The U.S. Court of Appeals for the District of Columbia Circuit temporarily blocked the Cross-State Air Pollution Rule (CSAPR) just two days before it was set to go into effect. The federal court ordered the Environmental Protection Agency (EPA) to continue administering the previously promulgated Clean Air Interstate Rule (CAIR) until a final decision can be made on the merits of the rule, likely this summer or fall.
In a two-page per curiam order in the case EME Homer City Generation L.P. v. EPA, the three-judge panel of the appeals court on Dec. 30 granted, among other measures, the consolidated motions to stay the rule issued by the EPA last July. Among entities opposing the rule are Southern Co., EME Homer City Generation, the state of Texas, the National Mining Association, and the International Brotherhood of Electrical Workers. Six states and a few power companies had intervened in support of the EPA.
"Petitioners have satisfied the standards required for a stay pending court review," Judges Brett Kavanaugh, Thomas Griffith, and Janice Rogers Brown said in the ruling.
The motions considered by the court in its order stem from 45 separate appeals from several companies, industry and environmental groups, and 15 states. Nineteen parties had filed motions to stay the rule.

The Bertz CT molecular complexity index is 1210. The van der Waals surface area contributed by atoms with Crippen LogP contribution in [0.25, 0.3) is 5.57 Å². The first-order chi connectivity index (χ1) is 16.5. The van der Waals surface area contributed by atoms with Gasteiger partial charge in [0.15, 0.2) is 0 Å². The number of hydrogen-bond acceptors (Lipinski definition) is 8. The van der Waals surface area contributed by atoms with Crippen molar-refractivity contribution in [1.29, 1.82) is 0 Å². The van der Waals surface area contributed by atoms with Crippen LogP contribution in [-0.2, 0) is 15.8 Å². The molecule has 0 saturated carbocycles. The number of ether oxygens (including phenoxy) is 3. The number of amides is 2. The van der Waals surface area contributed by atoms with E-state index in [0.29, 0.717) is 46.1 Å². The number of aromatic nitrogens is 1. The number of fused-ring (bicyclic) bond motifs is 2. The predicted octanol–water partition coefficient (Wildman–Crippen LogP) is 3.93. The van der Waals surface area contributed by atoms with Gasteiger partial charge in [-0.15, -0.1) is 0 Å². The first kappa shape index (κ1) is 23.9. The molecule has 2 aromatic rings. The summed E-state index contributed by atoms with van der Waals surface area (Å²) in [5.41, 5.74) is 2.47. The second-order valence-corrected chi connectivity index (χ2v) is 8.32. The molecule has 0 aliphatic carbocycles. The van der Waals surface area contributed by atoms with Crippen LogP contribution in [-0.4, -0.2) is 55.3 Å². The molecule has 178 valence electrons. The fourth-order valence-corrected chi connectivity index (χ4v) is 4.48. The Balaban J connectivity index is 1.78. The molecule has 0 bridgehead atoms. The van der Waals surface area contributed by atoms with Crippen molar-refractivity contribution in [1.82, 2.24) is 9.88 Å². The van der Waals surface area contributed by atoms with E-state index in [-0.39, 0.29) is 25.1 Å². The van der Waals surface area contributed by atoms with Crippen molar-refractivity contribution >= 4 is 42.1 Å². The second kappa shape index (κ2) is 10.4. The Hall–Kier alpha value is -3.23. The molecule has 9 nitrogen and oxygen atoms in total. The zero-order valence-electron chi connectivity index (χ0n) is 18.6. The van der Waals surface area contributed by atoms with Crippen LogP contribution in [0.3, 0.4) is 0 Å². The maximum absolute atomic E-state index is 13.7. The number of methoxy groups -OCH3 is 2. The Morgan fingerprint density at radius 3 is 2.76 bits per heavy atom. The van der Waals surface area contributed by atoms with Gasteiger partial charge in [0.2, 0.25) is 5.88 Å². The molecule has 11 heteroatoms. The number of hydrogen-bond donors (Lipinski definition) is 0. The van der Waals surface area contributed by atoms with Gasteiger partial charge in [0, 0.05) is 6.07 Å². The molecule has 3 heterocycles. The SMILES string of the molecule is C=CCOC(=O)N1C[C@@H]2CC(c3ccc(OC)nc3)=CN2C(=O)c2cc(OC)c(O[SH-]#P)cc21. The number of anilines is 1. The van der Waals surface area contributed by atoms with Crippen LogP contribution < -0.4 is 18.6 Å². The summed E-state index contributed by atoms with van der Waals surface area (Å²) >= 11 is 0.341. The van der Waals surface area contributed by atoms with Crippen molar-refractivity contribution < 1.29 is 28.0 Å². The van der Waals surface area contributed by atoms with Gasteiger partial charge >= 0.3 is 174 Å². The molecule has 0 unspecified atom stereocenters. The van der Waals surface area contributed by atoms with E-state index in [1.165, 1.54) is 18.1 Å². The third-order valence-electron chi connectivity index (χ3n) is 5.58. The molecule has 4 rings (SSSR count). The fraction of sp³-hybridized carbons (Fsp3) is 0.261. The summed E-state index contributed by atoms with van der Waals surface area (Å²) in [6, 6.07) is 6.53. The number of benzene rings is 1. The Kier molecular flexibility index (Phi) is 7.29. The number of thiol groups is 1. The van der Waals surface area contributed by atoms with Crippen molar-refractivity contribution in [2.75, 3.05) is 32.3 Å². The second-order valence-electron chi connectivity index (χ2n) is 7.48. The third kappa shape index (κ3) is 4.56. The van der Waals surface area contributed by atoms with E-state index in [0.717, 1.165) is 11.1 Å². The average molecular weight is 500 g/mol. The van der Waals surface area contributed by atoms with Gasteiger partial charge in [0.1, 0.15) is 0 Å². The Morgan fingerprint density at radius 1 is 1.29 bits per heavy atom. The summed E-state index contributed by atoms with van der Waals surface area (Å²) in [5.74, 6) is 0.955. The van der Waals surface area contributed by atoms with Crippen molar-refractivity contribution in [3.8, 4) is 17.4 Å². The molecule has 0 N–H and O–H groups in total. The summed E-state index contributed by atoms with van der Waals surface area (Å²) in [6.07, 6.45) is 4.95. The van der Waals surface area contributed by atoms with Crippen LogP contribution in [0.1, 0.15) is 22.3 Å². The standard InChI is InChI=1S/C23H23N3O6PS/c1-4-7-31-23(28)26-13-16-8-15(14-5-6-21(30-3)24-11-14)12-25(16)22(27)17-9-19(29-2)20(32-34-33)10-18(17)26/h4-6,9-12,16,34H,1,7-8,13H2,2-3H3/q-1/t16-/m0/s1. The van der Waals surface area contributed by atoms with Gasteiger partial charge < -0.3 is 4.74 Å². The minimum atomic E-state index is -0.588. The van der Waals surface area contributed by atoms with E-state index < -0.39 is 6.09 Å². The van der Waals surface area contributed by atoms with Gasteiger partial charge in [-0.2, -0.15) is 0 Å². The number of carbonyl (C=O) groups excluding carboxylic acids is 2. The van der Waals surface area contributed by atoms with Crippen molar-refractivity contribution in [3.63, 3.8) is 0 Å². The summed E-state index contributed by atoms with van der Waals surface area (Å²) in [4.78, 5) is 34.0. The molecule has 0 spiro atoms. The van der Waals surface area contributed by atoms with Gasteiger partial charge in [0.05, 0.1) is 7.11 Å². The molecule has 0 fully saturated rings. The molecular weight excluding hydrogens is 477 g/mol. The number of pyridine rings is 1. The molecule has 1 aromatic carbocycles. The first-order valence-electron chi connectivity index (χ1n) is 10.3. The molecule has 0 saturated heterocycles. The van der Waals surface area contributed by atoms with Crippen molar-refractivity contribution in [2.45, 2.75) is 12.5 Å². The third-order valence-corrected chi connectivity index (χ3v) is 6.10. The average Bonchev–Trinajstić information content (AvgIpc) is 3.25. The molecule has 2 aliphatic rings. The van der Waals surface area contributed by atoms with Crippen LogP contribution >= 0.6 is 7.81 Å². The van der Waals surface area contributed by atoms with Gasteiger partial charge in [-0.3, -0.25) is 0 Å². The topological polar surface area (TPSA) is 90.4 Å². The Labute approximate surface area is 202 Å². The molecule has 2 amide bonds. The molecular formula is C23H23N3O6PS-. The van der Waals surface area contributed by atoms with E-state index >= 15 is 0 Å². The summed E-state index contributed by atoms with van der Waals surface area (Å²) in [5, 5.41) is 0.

Like the state of Texas, some petitioners had raised concerns about the legal validity of CSAPR, saying the agency had bypassed state authorities by imposing Federal Implementation Plans. Others contested the methodology and accuracy of state emissions budgets. Otherwise, petitioners listed "unrealistic compliance deadlines, reliability concerns and federalism concerns as among the reasons warranting a stay," Gabriel Rodriguez, an attorney for law firm Schiff Hardin said.
In its ruling, in addition to ordering the EPA to continue administering CAIR, the court called on parties involved in the case to submit a briefing plan by Jan. 17 that makes it possible to hear all the consolidated cases by April 2012. Industry experts said that this marked an "expedited schedule" and that a decision on the merits of CSAPR could like be reached by summer or early fall of 2012.
EPA: Not a Decision on the Merits of the Rule